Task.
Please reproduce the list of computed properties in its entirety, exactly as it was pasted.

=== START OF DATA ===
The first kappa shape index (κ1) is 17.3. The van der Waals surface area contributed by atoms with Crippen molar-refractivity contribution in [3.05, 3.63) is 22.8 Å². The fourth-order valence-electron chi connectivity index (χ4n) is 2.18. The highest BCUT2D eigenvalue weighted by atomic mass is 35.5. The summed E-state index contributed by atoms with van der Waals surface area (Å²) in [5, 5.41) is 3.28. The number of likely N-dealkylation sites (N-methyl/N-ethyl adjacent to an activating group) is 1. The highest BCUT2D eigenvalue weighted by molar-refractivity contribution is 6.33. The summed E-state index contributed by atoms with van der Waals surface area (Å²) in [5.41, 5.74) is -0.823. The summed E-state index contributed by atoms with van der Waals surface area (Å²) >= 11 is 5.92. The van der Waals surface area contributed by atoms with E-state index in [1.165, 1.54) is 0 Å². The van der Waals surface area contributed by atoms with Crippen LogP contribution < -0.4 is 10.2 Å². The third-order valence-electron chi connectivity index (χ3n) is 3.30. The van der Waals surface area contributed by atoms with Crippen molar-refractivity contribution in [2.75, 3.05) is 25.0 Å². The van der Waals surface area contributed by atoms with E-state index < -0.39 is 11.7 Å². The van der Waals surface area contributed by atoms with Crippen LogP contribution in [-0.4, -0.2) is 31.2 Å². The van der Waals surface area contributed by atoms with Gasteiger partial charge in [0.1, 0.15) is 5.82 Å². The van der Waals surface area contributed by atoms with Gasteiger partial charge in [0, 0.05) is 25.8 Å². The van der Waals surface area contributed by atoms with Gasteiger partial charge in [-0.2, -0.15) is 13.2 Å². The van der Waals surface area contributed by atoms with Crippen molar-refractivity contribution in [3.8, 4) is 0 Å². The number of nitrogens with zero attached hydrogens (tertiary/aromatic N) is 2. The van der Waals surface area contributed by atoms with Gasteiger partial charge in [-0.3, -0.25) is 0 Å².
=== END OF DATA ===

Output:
The first kappa shape index (κ1) is 17.3. The van der Waals surface area contributed by atoms with Crippen molar-refractivity contribution in [3.05, 3.63) is 22.8 Å². The fourth-order valence-electron chi connectivity index (χ4n) is 2.18. The highest BCUT2D eigenvalue weighted by atomic mass is 35.5. The summed E-state index contributed by atoms with van der Waals surface area (Å²) in [5, 5.41) is 3.28. The number of likely N-dealkylation sites (N-methyl/N-ethyl adjacent to an activating group) is 1. The highest BCUT2D eigenvalue weighted by molar-refractivity contribution is 6.33. The summed E-state index contributed by atoms with van der Waals surface area (Å²) in [5.41, 5.74) is -0.823. The summed E-state index contributed by atoms with van der Waals surface area (Å²) >= 11 is 5.92. The van der Waals surface area contributed by atoms with E-state index in [1.165, 1.54) is 0 Å². The van der Waals surface area contributed by atoms with Crippen LogP contribution < -0.4 is 10.2 Å². The third-order valence-electron chi connectivity index (χ3n) is 3.30. The van der Waals surface area contributed by atoms with Crippen molar-refractivity contribution in [2.75, 3.05) is 25.0 Å². The van der Waals surface area contributed by atoms with E-state index < -0.39 is 11.7 Å². The van der Waals surface area contributed by atoms with Crippen LogP contribution in [-0.4, -0.2) is 31.2 Å². The van der Waals surface area contributed by atoms with Gasteiger partial charge in [0.1, 0.15) is 5.82 Å². The van der Waals surface area contributed by atoms with Gasteiger partial charge in [0, 0.05) is 25.8 Å². The van der Waals surface area contributed by atoms with Gasteiger partial charge in [-0.2, -0.15) is 13.2 Å². The van der Waals surface area contributed by atoms with Crippen molar-refractivity contribution in [3.8, 4) is 0 Å². The number of nitrogens with zero attached hydrogens (tertiary/aromatic N) is 2. The van der Waals surface area contributed by atoms with Gasteiger partial charge in [-0.3, -0.25) is 0 Å².